Tuesday, August 17, 2010

Here's a change in health care laws that we'd all like to see Pelosi get behind

The Dallas Morning News has the story of how Nancy Pelosi pulled strings to get a top Democratic donor (the man who had helped pay for John Edwards' baby mama) access to an experimental cancer drug when his opportunity was blocked by the FDA. Sadly, the drug helped for only a few days, but he still died.

My complaint isn't that a powerful politician used her clout to help a donor. It is that such maneuvers are necessary for a dying man to get access to an experimental drug his doctor recommends because of government restrictions.
In 2002, Baron was diagnosed with multiple myeloma. By October 2008, his doctors at the Mayo Clinic were telling him he had just days to live.

They also offered a glimmer of hope. Over the years, the couple had donated about $1 million to Mayo. The staff was especially diligent, Blue said. They tested an arsenal of drugs and finally discovered that Baron's cancer responded surprisingly well, in the lab, to a drug called Tysabri.

Mayo had an ample supply, but the drug was – and still is – approved only for treatment of multiple sclerosis and Crohn's disease. The manufacturer, Biogen Idec, refused to give permission, even under special "compassionate use" rules that protect a drug-maker from a black mark in case of an adverse outcome.

Biogen said it didn't want to jeopardize the drug's availability to other patients.
It is just bizarre that a man, days away from death, would be denied the opportunity to take a chance on a drug that has been approved for other diseases. Sure it's a risk, but let him sign something and go ahead with the experiment instead of leaving this all up to FDA bureaucrats.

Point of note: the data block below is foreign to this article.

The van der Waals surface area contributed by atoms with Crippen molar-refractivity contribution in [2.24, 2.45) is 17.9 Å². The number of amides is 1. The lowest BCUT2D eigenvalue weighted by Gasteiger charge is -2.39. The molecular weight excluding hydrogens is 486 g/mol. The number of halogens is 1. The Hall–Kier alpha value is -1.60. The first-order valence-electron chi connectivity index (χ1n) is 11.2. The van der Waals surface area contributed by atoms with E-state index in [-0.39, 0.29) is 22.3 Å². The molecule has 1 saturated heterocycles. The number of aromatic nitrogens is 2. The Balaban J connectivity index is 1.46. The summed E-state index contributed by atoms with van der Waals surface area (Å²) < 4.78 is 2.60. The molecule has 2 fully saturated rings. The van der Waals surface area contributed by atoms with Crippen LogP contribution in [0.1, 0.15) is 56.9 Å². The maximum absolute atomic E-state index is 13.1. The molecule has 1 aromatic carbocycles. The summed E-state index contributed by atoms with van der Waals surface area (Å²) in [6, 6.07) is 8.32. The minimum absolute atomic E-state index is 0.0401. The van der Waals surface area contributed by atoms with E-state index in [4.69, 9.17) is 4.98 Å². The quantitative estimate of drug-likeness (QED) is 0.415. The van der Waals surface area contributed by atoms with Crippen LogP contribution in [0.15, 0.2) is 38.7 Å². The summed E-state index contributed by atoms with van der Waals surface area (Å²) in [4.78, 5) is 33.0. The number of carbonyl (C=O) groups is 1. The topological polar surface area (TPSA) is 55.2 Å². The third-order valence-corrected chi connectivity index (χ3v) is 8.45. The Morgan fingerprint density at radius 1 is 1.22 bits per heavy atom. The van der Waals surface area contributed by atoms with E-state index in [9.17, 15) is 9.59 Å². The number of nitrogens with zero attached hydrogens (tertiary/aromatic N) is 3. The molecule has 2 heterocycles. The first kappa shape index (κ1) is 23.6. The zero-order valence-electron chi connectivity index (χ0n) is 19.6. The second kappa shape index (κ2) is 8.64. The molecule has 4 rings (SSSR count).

Why should this man's ability to try a drug be dependent on his former donations to prominent politicians? And what about the rest of us who can't get the Speaker of the House to intercede for us?

Now that's a change in health care laws Pelosi would do well to get behind.

8 comments:

RonWoods said...

I think the manufacturer and FDA were correct in denying the drug. Giving the drug to this patient - a few days before death - would be a waste of the drug. Surely, there are more appropriate patients.

In the big picture, just because the patient has the ability to pay for the medication, does not justify giving it to him.

This is similar to the mosque in NY. Everyone agrees they have the right to build it. The question is "Is it appropriate?". This man could afford the drug, but was it appropriate?

pumping-irony said...